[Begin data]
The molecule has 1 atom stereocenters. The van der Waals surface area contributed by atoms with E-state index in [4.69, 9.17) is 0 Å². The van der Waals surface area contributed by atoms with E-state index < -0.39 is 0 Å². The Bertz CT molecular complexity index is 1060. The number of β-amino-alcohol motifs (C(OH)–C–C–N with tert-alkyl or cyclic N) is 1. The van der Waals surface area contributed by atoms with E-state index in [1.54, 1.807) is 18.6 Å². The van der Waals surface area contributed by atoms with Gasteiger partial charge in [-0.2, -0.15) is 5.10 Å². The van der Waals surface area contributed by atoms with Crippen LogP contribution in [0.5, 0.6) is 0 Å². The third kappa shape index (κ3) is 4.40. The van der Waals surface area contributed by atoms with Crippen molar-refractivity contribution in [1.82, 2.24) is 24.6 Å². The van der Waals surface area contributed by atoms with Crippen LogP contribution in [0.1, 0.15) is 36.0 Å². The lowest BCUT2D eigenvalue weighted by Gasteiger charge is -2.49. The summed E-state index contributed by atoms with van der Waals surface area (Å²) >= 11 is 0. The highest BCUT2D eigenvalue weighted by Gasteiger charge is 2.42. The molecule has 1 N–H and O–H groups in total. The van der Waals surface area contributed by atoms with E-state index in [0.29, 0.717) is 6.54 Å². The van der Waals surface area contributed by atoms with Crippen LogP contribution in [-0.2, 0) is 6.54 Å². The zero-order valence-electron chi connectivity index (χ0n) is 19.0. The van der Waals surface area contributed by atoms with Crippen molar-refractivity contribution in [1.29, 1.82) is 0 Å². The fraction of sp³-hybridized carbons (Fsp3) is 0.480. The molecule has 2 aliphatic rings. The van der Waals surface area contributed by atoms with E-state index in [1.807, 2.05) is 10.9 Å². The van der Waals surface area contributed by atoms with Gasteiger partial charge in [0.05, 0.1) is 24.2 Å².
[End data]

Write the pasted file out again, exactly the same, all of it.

The molecule has 1 atom stereocenters. The van der Waals surface area contributed by atoms with E-state index in [4.69, 9.17) is 0 Å². The van der Waals surface area contributed by atoms with E-state index < -0.39 is 0 Å². The Bertz CT molecular complexity index is 1060. The number of β-amino-alcohol motifs (C(OH)–C–C–N with tert-alkyl or cyclic N) is 1. The van der Waals surface area contributed by atoms with E-state index in [1.54, 1.807) is 18.6 Å². The van der Waals surface area contributed by atoms with Gasteiger partial charge in [-0.2, -0.15) is 5.10 Å². The van der Waals surface area contributed by atoms with Crippen LogP contribution in [0.5, 0.6) is 0 Å². The third kappa shape index (κ3) is 4.40. The van der Waals surface area contributed by atoms with Crippen molar-refractivity contribution in [1.82, 2.24) is 24.6 Å². The van der Waals surface area contributed by atoms with Crippen LogP contribution in [0.1, 0.15) is 36.0 Å². The lowest BCUT2D eigenvalue weighted by Gasteiger charge is -2.49. The summed E-state index contributed by atoms with van der Waals surface area (Å²) >= 11 is 0. The highest BCUT2D eigenvalue weighted by Gasteiger charge is 2.42. The molecule has 1 N–H and O–H groups in total. The van der Waals surface area contributed by atoms with E-state index in [0.29, 0.717) is 6.54 Å². The van der Waals surface area contributed by atoms with Crippen LogP contribution in [-0.2, 0) is 6.54 Å². The zero-order valence-electron chi connectivity index (χ0n) is 19.0. The van der Waals surface area contributed by atoms with Crippen molar-refractivity contribution in [1.29, 1.82) is 0 Å². The fraction of sp³-hybridized carbons (Fsp3) is 0.480. The molecule has 2 aliphatic rings. The van der Waals surface area contributed by atoms with E-state index in [1.807, 2.05) is 10.9 Å². The van der Waals surface area contributed by atoms with Gasteiger partial charge in [0.05, 0.1) is 24.2 Å².